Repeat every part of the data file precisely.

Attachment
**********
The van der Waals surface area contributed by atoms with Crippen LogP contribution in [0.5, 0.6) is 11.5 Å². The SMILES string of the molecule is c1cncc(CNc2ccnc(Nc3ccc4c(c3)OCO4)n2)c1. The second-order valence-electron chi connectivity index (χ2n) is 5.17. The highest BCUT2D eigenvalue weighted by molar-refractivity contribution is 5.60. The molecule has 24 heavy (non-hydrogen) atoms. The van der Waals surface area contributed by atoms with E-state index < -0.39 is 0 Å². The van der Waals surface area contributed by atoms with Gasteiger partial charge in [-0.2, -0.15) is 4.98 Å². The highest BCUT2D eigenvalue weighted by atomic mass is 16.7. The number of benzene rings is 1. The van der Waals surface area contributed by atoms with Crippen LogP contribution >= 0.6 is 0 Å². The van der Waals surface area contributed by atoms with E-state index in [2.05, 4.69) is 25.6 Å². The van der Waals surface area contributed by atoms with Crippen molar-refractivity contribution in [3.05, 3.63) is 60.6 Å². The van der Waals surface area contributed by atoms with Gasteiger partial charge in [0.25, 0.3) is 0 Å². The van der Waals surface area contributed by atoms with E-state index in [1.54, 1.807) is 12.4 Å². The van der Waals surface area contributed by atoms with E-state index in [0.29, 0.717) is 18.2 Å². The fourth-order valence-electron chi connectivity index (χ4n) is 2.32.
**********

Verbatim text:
The van der Waals surface area contributed by atoms with Crippen LogP contribution in [0.5, 0.6) is 11.5 Å². The SMILES string of the molecule is c1cncc(CNc2ccnc(Nc3ccc4c(c3)OCO4)n2)c1. The second-order valence-electron chi connectivity index (χ2n) is 5.17. The highest BCUT2D eigenvalue weighted by molar-refractivity contribution is 5.60. The molecule has 24 heavy (non-hydrogen) atoms. The van der Waals surface area contributed by atoms with E-state index < -0.39 is 0 Å². The van der Waals surface area contributed by atoms with Gasteiger partial charge in [-0.2, -0.15) is 4.98 Å². The highest BCUT2D eigenvalue weighted by atomic mass is 16.7. The number of benzene rings is 1. The van der Waals surface area contributed by atoms with Crippen LogP contribution >= 0.6 is 0 Å². The van der Waals surface area contributed by atoms with E-state index in [2.05, 4.69) is 25.6 Å². The van der Waals surface area contributed by atoms with Crippen molar-refractivity contribution in [3.05, 3.63) is 60.6 Å². The van der Waals surface area contributed by atoms with Gasteiger partial charge in [0.25, 0.3) is 0 Å². The van der Waals surface area contributed by atoms with E-state index in [1.54, 1.807) is 12.4 Å². The van der Waals surface area contributed by atoms with E-state index in [0.29, 0.717) is 18.2 Å². The fourth-order valence-electron chi connectivity index (χ4n) is 2.32.